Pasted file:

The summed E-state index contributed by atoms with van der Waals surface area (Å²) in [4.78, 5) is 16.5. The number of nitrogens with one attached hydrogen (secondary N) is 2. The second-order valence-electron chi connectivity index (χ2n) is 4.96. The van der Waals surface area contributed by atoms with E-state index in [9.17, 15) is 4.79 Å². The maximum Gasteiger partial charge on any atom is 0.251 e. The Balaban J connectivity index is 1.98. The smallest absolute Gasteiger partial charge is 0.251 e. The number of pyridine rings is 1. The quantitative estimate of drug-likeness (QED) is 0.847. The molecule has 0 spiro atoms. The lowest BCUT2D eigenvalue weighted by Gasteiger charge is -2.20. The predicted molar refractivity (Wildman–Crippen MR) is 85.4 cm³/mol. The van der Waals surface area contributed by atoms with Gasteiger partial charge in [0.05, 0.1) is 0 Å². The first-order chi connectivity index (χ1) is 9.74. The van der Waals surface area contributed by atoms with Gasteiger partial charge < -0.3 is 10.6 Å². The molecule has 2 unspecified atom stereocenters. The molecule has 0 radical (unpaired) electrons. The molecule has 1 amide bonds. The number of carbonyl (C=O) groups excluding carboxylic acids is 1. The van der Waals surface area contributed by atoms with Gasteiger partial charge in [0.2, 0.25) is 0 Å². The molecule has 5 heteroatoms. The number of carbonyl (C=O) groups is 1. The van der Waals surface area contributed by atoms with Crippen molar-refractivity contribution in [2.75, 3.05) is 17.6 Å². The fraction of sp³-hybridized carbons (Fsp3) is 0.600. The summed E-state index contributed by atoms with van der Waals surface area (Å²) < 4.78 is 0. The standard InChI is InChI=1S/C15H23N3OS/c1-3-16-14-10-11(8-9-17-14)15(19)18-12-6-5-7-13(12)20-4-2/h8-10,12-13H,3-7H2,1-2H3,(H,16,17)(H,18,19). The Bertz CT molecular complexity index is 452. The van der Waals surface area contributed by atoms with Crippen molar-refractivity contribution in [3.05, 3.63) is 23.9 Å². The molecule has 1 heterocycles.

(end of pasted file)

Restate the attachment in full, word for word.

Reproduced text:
The summed E-state index contributed by atoms with van der Waals surface area (Å²) in [4.78, 5) is 16.5. The number of nitrogens with one attached hydrogen (secondary N) is 2. The second-order valence-electron chi connectivity index (χ2n) is 4.96. The van der Waals surface area contributed by atoms with E-state index in [9.17, 15) is 4.79 Å². The maximum Gasteiger partial charge on any atom is 0.251 e. The Balaban J connectivity index is 1.98. The smallest absolute Gasteiger partial charge is 0.251 e. The number of pyridine rings is 1. The quantitative estimate of drug-likeness (QED) is 0.847. The molecule has 0 spiro atoms. The lowest BCUT2D eigenvalue weighted by Gasteiger charge is -2.20. The predicted molar refractivity (Wildman–Crippen MR) is 85.4 cm³/mol. The van der Waals surface area contributed by atoms with Gasteiger partial charge in [0.05, 0.1) is 0 Å². The first-order chi connectivity index (χ1) is 9.74. The van der Waals surface area contributed by atoms with Gasteiger partial charge < -0.3 is 10.6 Å². The molecule has 2 unspecified atom stereocenters. The molecule has 0 radical (unpaired) electrons. The molecule has 1 amide bonds. The number of carbonyl (C=O) groups excluding carboxylic acids is 1. The van der Waals surface area contributed by atoms with Gasteiger partial charge in [0.2, 0.25) is 0 Å². The molecule has 5 heteroatoms. The number of carbonyl (C=O) groups is 1. The van der Waals surface area contributed by atoms with Crippen molar-refractivity contribution in [2.75, 3.05) is 17.6 Å². The fraction of sp³-hybridized carbons (Fsp3) is 0.600. The summed E-state index contributed by atoms with van der Waals surface area (Å²) < 4.78 is 0. The standard InChI is InChI=1S/C15H23N3OS/c1-3-16-14-10-11(8-9-17-14)15(19)18-12-6-5-7-13(12)20-4-2/h8-10,12-13H,3-7H2,1-2H3,(H,16,17)(H,18,19). The Bertz CT molecular complexity index is 452. The van der Waals surface area contributed by atoms with Crippen molar-refractivity contribution in [3.05, 3.63) is 23.9 Å². The molecule has 1 heterocycles.